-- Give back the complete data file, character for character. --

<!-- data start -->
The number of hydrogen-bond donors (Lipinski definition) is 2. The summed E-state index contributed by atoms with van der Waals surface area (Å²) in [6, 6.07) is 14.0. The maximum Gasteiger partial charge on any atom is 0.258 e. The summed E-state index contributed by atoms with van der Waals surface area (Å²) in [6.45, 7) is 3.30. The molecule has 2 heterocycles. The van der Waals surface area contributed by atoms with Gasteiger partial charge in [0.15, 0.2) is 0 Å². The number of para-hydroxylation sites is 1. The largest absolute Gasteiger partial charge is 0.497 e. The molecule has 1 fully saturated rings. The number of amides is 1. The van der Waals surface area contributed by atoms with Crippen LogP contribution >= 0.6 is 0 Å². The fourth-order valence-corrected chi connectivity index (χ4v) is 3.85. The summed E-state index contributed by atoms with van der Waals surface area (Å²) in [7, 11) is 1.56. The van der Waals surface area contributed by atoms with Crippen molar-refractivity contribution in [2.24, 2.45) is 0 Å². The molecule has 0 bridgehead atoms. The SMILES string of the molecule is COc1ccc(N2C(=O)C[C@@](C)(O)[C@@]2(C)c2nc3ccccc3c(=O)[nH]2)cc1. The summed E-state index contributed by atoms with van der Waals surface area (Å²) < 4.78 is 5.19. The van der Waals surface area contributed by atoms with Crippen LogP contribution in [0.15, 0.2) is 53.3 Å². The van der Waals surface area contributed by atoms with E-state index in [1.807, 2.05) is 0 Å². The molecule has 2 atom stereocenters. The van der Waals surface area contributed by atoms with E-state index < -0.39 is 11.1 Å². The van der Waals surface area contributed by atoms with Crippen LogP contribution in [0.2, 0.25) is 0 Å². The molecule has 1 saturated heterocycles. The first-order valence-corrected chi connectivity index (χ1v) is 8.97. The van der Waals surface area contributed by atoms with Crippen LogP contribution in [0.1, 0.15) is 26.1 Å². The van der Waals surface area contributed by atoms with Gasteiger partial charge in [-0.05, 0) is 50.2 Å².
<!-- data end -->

The number of hydrogen-bond donors (Lipinski definition) is 2. The summed E-state index contributed by atoms with van der Waals surface area (Å²) in [6, 6.07) is 14.0. The maximum Gasteiger partial charge on any atom is 0.258 e. The summed E-state index contributed by atoms with van der Waals surface area (Å²) in [6.45, 7) is 3.30. The molecule has 2 heterocycles. The van der Waals surface area contributed by atoms with Gasteiger partial charge in [0.15, 0.2) is 0 Å². The number of para-hydroxylation sites is 1. The largest absolute Gasteiger partial charge is 0.497 e. The molecule has 1 fully saturated rings. The number of amides is 1. The van der Waals surface area contributed by atoms with Crippen LogP contribution >= 0.6 is 0 Å². The fourth-order valence-corrected chi connectivity index (χ4v) is 3.85. The summed E-state index contributed by atoms with van der Waals surface area (Å²) in [7, 11) is 1.56. The van der Waals surface area contributed by atoms with Crippen molar-refractivity contribution in [2.24, 2.45) is 0 Å². The molecule has 0 bridgehead atoms. The SMILES string of the molecule is COc1ccc(N2C(=O)C[C@@](C)(O)[C@@]2(C)c2nc3ccccc3c(=O)[nH]2)cc1. The summed E-state index contributed by atoms with van der Waals surface area (Å²) < 4.78 is 5.19. The van der Waals surface area contributed by atoms with Crippen LogP contribution in [0.15, 0.2) is 53.3 Å². The van der Waals surface area contributed by atoms with E-state index in [1.807, 2.05) is 0 Å². The molecule has 2 atom stereocenters. The van der Waals surface area contributed by atoms with E-state index < -0.39 is 11.1 Å². The van der Waals surface area contributed by atoms with Crippen LogP contribution in [0.2, 0.25) is 0 Å². The molecule has 1 saturated heterocycles. The first-order valence-corrected chi connectivity index (χ1v) is 8.97. The van der Waals surface area contributed by atoms with Crippen LogP contribution in [0.1, 0.15) is 26.1 Å². The van der Waals surface area contributed by atoms with Gasteiger partial charge in [-0.05, 0) is 50.2 Å².